Behavior and Inflation

Inflation during June of 2022 came in at 9.1% over the previous 12 month period. The Federal Reserve branch of New York put out a survey to consumers and concluded that their attitudes towards inflation is that it will decrease over the next one, two and three years, down to about 6.2%, 3.2%, and 2.3%, respectively. This is a relatively optimistic view towards the pricing of goods by individuals, as there are significant factors said to be playing into the present-day inflation, like supply chain issues and significant increases to the money supply that could behold long term effects. 

How does attitude towards future prices of goods build the momentum of consumer spending in the present? If an individual sees gas prices are falling to $4.09 today, even if they are not at the levels they were two years ago, their behavior, if it had changed at all when gas prices were $5.09 a gallon, might diverge back to the behaviors exhibited in their spending habits when gas was $2.59 a gallon. That person’s psychological attitude towards spending money becomes comfortable again, as they want to consume goods, but they are now spending more money at a level of their baseline comfort. This could simply be a hypothesis that consumers comfort and attitude merely falls back to baseline after “shocks” to their spending behavior and wallets, regardless of whether the reality of the spending falls in line to what it was prior to significant price increases.

I generally believe that people, on average, want to consume goods. Purchasing goods makes one feel good. Positive feelings, likely induced by dopamine as you make certain purchases, increases the likelihood someone is going to purchase a non-necessity item. I am not sure today I quite know exactly why that would be, if it is true. Perhaps it is an aspect of possession. Or it could be an aspect of perception, from either one’s self or from others.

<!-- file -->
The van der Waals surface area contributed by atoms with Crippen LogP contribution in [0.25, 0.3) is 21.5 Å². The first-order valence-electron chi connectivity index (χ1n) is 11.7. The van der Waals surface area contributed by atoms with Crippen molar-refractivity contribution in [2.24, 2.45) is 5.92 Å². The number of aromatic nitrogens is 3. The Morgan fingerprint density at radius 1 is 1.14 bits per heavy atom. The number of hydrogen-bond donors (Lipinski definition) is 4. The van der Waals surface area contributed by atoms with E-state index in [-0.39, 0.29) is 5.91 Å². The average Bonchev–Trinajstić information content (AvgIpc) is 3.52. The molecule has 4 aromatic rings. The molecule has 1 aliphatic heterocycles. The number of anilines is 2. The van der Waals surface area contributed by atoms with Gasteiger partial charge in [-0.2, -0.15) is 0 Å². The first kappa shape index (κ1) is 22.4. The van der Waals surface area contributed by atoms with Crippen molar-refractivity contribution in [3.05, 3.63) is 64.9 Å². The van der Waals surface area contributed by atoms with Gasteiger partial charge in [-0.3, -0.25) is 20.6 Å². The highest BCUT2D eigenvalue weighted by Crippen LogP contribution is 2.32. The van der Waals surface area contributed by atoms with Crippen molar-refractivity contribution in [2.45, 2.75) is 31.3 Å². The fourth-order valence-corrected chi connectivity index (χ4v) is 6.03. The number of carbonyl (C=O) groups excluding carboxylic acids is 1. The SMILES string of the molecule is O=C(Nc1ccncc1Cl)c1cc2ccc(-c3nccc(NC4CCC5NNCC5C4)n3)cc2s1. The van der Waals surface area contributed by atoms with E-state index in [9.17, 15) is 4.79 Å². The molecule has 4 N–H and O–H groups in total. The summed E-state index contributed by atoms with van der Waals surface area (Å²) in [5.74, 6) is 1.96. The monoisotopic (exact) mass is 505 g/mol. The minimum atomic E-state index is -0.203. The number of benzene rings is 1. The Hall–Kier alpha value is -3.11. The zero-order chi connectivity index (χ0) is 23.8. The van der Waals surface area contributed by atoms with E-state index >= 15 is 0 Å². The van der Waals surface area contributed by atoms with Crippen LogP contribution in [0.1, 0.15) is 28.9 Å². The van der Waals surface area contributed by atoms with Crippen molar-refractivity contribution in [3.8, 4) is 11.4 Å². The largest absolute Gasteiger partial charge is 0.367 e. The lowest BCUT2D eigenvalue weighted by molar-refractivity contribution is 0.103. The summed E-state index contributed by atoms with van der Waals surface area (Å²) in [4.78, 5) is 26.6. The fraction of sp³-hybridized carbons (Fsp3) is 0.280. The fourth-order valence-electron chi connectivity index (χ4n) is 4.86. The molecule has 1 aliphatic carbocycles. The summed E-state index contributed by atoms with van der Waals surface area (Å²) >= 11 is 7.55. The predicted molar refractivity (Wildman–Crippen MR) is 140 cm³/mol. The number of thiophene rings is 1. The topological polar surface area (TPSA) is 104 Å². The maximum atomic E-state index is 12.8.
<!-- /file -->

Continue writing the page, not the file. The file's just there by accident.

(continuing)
What exactly is rational behavior by consumers is up for debate, and not at an aggregate level either, but at the individual level. Humans are pretty differentiated from one person to another, relative to other species of living creatures. That brings differentiated psychological perceptions and behaviors. Everyone has highly differentiated understandings and needs in their worlds. You can’t expect everyone to live as penny pinchers or expect everyone to go out and make every purchase they desire. 

I would make another hypothesis, without diving into economic data, that the average individual tends to skew more towards the extreme spender spectrum than the extreme saver spectrum. You could think of this as how much of one’s income one spends. The extreme spender end might spend 250% of their income (through the means of their income plus taking on debt) to the extreme saver end who spends 25% of their income.  I would also make the hypothesis that this average is moving more and more towards the extreme spender as well when visualizing a normal distribution of consumers, of which would be tied to the inflation we aim for as a society year over year. 

So behavior may keep reverting back to the normal as prices rise. The average individual falls back to their own desire to make non-essential purchases over and over through time as prices of goods keep rising and rising, potentially putting the average consumer worse off over the short and long term coupled with the thought that wages are not following the same rate as inflation for the average consumer. 

The general hypothesis here is that consumer’s spending behavior does not change in an increasing price environment over time. An increasing price environment is naturally the way our system wants to work. This isn’t taking into account the possibility of extreme situations like a hyperinflation environment, but I think there will be much to learn when our current spell of inflation ends in the U.S. from a consumption standpoint as well as a marketing standpoint.


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